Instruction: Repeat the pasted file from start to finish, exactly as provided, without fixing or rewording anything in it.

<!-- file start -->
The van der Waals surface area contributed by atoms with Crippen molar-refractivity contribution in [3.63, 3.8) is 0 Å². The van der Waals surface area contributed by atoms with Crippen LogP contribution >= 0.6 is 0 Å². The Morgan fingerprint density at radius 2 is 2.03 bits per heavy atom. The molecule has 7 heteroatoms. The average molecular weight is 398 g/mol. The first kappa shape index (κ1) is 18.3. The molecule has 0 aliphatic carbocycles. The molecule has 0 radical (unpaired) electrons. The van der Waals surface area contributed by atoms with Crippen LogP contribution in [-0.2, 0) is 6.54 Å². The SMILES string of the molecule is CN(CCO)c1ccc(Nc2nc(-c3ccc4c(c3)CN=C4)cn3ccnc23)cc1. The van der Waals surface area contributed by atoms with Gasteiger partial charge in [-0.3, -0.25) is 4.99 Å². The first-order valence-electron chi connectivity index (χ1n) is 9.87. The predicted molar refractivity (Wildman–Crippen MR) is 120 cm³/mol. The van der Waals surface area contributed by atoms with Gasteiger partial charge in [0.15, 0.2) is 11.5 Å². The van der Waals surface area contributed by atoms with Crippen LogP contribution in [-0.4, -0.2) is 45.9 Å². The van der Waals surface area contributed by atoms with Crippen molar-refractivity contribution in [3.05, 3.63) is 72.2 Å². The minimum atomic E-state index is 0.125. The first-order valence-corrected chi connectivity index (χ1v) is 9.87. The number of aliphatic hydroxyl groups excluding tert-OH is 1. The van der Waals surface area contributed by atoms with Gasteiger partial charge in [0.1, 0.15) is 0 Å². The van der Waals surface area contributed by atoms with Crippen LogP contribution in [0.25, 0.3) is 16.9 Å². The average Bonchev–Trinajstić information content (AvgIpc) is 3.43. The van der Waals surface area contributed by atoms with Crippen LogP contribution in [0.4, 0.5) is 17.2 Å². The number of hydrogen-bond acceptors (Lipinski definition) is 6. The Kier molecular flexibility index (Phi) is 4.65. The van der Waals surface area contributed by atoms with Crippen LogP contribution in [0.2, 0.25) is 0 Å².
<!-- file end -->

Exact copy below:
The van der Waals surface area contributed by atoms with Crippen molar-refractivity contribution in [3.63, 3.8) is 0 Å². The van der Waals surface area contributed by atoms with Crippen LogP contribution >= 0.6 is 0 Å². The Morgan fingerprint density at radius 2 is 2.03 bits per heavy atom. The molecule has 7 heteroatoms. The average molecular weight is 398 g/mol. The first kappa shape index (κ1) is 18.3. The molecule has 0 aliphatic carbocycles. The molecule has 0 radical (unpaired) electrons. The van der Waals surface area contributed by atoms with Crippen LogP contribution in [-0.2, 0) is 6.54 Å². The SMILES string of the molecule is CN(CCO)c1ccc(Nc2nc(-c3ccc4c(c3)CN=C4)cn3ccnc23)cc1. The van der Waals surface area contributed by atoms with Gasteiger partial charge in [-0.3, -0.25) is 4.99 Å². The first-order valence-electron chi connectivity index (χ1n) is 9.87. The predicted molar refractivity (Wildman–Crippen MR) is 120 cm³/mol. The van der Waals surface area contributed by atoms with Gasteiger partial charge in [0.15, 0.2) is 11.5 Å². The van der Waals surface area contributed by atoms with Crippen LogP contribution in [-0.4, -0.2) is 45.9 Å². The van der Waals surface area contributed by atoms with Crippen molar-refractivity contribution in [3.05, 3.63) is 72.2 Å². The minimum atomic E-state index is 0.125. The first-order valence-corrected chi connectivity index (χ1v) is 9.87. The number of aliphatic hydroxyl groups excluding tert-OH is 1. The van der Waals surface area contributed by atoms with Gasteiger partial charge in [0.1, 0.15) is 0 Å². The van der Waals surface area contributed by atoms with Crippen LogP contribution in [0.25, 0.3) is 16.9 Å². The average Bonchev–Trinajstić information content (AvgIpc) is 3.43. The van der Waals surface area contributed by atoms with Crippen LogP contribution in [0.4, 0.5) is 17.2 Å². The number of hydrogen-bond acceptors (Lipinski definition) is 6. The Kier molecular flexibility index (Phi) is 4.65. The van der Waals surface area contributed by atoms with Crippen LogP contribution in [0.2, 0.25) is 0 Å².